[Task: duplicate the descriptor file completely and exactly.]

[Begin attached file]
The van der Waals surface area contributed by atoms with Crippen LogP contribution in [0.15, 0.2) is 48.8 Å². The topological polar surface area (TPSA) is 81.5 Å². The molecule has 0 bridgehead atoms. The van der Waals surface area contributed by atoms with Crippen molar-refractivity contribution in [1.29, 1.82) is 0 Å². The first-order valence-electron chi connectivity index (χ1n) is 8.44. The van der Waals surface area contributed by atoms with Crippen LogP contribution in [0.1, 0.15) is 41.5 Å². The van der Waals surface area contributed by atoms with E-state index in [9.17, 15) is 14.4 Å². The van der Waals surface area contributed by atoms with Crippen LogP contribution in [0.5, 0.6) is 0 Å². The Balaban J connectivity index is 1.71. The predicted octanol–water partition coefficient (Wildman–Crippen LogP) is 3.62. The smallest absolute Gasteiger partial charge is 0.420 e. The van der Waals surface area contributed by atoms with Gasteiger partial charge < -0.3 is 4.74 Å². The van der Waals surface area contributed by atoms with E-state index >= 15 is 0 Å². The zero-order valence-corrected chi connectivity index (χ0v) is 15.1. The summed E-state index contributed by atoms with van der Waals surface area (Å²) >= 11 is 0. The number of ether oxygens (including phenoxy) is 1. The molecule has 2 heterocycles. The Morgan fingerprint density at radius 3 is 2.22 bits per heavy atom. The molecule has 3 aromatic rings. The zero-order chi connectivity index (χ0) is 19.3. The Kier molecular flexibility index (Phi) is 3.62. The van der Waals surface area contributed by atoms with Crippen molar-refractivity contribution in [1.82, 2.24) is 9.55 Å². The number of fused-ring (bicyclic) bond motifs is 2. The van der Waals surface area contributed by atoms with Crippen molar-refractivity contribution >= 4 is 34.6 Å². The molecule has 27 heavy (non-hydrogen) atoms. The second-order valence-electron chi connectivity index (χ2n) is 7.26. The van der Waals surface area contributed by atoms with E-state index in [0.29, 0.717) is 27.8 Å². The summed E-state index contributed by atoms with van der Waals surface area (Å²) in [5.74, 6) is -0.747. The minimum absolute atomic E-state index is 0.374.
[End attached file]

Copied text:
The van der Waals surface area contributed by atoms with Crippen LogP contribution in [0.15, 0.2) is 48.8 Å². The topological polar surface area (TPSA) is 81.5 Å². The molecule has 0 bridgehead atoms. The van der Waals surface area contributed by atoms with Crippen molar-refractivity contribution in [1.29, 1.82) is 0 Å². The first-order valence-electron chi connectivity index (χ1n) is 8.44. The van der Waals surface area contributed by atoms with Crippen LogP contribution in [0.1, 0.15) is 41.5 Å². The van der Waals surface area contributed by atoms with E-state index in [9.17, 15) is 14.4 Å². The van der Waals surface area contributed by atoms with Crippen LogP contribution in [0.5, 0.6) is 0 Å². The Balaban J connectivity index is 1.71. The predicted octanol–water partition coefficient (Wildman–Crippen LogP) is 3.62. The smallest absolute Gasteiger partial charge is 0.420 e. The van der Waals surface area contributed by atoms with Gasteiger partial charge < -0.3 is 4.74 Å². The van der Waals surface area contributed by atoms with E-state index >= 15 is 0 Å². The zero-order valence-corrected chi connectivity index (χ0v) is 15.1. The summed E-state index contributed by atoms with van der Waals surface area (Å²) >= 11 is 0. The number of ether oxygens (including phenoxy) is 1. The molecule has 2 heterocycles. The Morgan fingerprint density at radius 3 is 2.22 bits per heavy atom. The molecule has 3 aromatic rings. The zero-order chi connectivity index (χ0) is 19.3. The Kier molecular flexibility index (Phi) is 3.62. The van der Waals surface area contributed by atoms with Crippen molar-refractivity contribution in [1.82, 2.24) is 9.55 Å². The number of fused-ring (bicyclic) bond motifs is 2. The van der Waals surface area contributed by atoms with Crippen molar-refractivity contribution >= 4 is 34.6 Å². The molecule has 27 heavy (non-hydrogen) atoms. The second-order valence-electron chi connectivity index (χ2n) is 7.26. The van der Waals surface area contributed by atoms with E-state index in [0.29, 0.717) is 27.8 Å². The summed E-state index contributed by atoms with van der Waals surface area (Å²) in [5.74, 6) is -0.747. The minimum absolute atomic E-state index is 0.374.